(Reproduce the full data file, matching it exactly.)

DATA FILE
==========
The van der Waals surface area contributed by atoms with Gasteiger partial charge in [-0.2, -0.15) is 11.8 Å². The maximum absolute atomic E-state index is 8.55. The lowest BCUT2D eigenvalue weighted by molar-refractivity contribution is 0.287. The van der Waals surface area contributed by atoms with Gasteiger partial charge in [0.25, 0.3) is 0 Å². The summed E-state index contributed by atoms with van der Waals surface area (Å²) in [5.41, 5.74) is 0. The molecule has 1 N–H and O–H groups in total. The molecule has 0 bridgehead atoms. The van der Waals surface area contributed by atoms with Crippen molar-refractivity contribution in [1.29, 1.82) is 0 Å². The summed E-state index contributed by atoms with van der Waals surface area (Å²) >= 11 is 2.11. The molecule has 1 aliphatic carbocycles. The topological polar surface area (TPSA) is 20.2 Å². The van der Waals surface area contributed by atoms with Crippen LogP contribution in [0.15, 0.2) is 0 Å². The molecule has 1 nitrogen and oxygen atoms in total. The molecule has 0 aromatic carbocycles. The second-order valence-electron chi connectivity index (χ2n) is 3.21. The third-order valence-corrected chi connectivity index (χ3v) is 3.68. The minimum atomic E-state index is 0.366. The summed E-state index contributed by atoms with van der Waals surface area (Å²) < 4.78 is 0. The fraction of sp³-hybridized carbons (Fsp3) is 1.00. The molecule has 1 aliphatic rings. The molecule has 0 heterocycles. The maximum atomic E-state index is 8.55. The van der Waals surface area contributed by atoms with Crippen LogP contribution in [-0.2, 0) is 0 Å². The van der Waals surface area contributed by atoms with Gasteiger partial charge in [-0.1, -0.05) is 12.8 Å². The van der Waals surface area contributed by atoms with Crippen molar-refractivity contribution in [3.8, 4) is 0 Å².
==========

The van der Waals surface area contributed by atoms with Gasteiger partial charge in [-0.2, -0.15) is 11.8 Å². The maximum absolute atomic E-state index is 8.55. The lowest BCUT2D eigenvalue weighted by molar-refractivity contribution is 0.287. The van der Waals surface area contributed by atoms with Gasteiger partial charge in [0.25, 0.3) is 0 Å². The summed E-state index contributed by atoms with van der Waals surface area (Å²) in [5.41, 5.74) is 0. The molecule has 1 N–H and O–H groups in total. The molecule has 0 bridgehead atoms. The van der Waals surface area contributed by atoms with Crippen molar-refractivity contribution in [1.29, 1.82) is 0 Å². The summed E-state index contributed by atoms with van der Waals surface area (Å²) >= 11 is 2.11. The molecule has 1 aliphatic carbocycles. The topological polar surface area (TPSA) is 20.2 Å². The van der Waals surface area contributed by atoms with Crippen LogP contribution in [0.15, 0.2) is 0 Å². The molecule has 1 nitrogen and oxygen atoms in total. The molecule has 0 aromatic carbocycles. The second-order valence-electron chi connectivity index (χ2n) is 3.21. The third-order valence-corrected chi connectivity index (χ3v) is 3.68. The minimum atomic E-state index is 0.366. The summed E-state index contributed by atoms with van der Waals surface area (Å²) < 4.78 is 0. The fraction of sp³-hybridized carbons (Fsp3) is 1.00. The molecule has 1 aliphatic rings. The molecule has 0 heterocycles. The maximum atomic E-state index is 8.55. The van der Waals surface area contributed by atoms with Crippen LogP contribution in [-0.2, 0) is 0 Å². The van der Waals surface area contributed by atoms with Gasteiger partial charge in [-0.1, -0.05) is 12.8 Å². The van der Waals surface area contributed by atoms with Crippen molar-refractivity contribution in [3.8, 4) is 0 Å².